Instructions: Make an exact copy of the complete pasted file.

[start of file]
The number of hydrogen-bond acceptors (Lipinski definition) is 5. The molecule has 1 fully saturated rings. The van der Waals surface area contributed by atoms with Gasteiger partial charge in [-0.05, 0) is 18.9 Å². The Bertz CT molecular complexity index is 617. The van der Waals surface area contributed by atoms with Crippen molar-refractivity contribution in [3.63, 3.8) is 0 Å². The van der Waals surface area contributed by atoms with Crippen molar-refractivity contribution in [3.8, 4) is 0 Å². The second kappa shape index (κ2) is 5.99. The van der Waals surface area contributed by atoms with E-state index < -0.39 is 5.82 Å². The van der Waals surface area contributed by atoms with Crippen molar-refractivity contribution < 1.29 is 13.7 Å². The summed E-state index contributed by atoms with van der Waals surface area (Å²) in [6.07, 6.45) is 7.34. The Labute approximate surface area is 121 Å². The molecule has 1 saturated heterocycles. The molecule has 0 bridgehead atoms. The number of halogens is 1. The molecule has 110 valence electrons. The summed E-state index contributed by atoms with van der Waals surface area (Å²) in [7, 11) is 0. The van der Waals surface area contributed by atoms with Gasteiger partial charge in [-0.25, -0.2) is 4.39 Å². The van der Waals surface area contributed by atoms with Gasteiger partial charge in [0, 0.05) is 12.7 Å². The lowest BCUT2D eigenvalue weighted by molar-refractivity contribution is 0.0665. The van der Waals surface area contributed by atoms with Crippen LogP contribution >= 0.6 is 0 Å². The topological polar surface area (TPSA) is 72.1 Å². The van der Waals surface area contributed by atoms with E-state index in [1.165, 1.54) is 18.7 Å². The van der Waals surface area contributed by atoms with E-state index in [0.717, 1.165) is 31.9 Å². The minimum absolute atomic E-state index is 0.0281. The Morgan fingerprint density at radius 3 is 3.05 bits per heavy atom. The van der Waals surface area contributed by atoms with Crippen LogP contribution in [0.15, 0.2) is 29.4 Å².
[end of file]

The number of hydrogen-bond acceptors (Lipinski definition) is 5. The molecule has 1 fully saturated rings. The van der Waals surface area contributed by atoms with Gasteiger partial charge in [-0.05, 0) is 18.9 Å². The Bertz CT molecular complexity index is 617. The van der Waals surface area contributed by atoms with Crippen molar-refractivity contribution in [3.63, 3.8) is 0 Å². The van der Waals surface area contributed by atoms with Crippen molar-refractivity contribution in [3.8, 4) is 0 Å². The second kappa shape index (κ2) is 5.99. The van der Waals surface area contributed by atoms with E-state index < -0.39 is 5.82 Å². The van der Waals surface area contributed by atoms with Crippen molar-refractivity contribution < 1.29 is 13.7 Å². The summed E-state index contributed by atoms with van der Waals surface area (Å²) in [6.07, 6.45) is 7.34. The Labute approximate surface area is 121 Å². The molecule has 1 saturated heterocycles. The molecule has 0 bridgehead atoms. The number of halogens is 1. The molecule has 110 valence electrons. The summed E-state index contributed by atoms with van der Waals surface area (Å²) in [7, 11) is 0. The van der Waals surface area contributed by atoms with Gasteiger partial charge in [-0.25, -0.2) is 4.39 Å². The van der Waals surface area contributed by atoms with Gasteiger partial charge in [0, 0.05) is 12.7 Å². The lowest BCUT2D eigenvalue weighted by molar-refractivity contribution is 0.0665. The van der Waals surface area contributed by atoms with Crippen LogP contribution >= 0.6 is 0 Å². The topological polar surface area (TPSA) is 72.1 Å². The van der Waals surface area contributed by atoms with E-state index in [1.165, 1.54) is 18.7 Å². The van der Waals surface area contributed by atoms with E-state index in [0.717, 1.165) is 31.9 Å². The minimum absolute atomic E-state index is 0.0281. The Morgan fingerprint density at radius 3 is 3.05 bits per heavy atom. The van der Waals surface area contributed by atoms with Crippen LogP contribution in [0.15, 0.2) is 29.4 Å².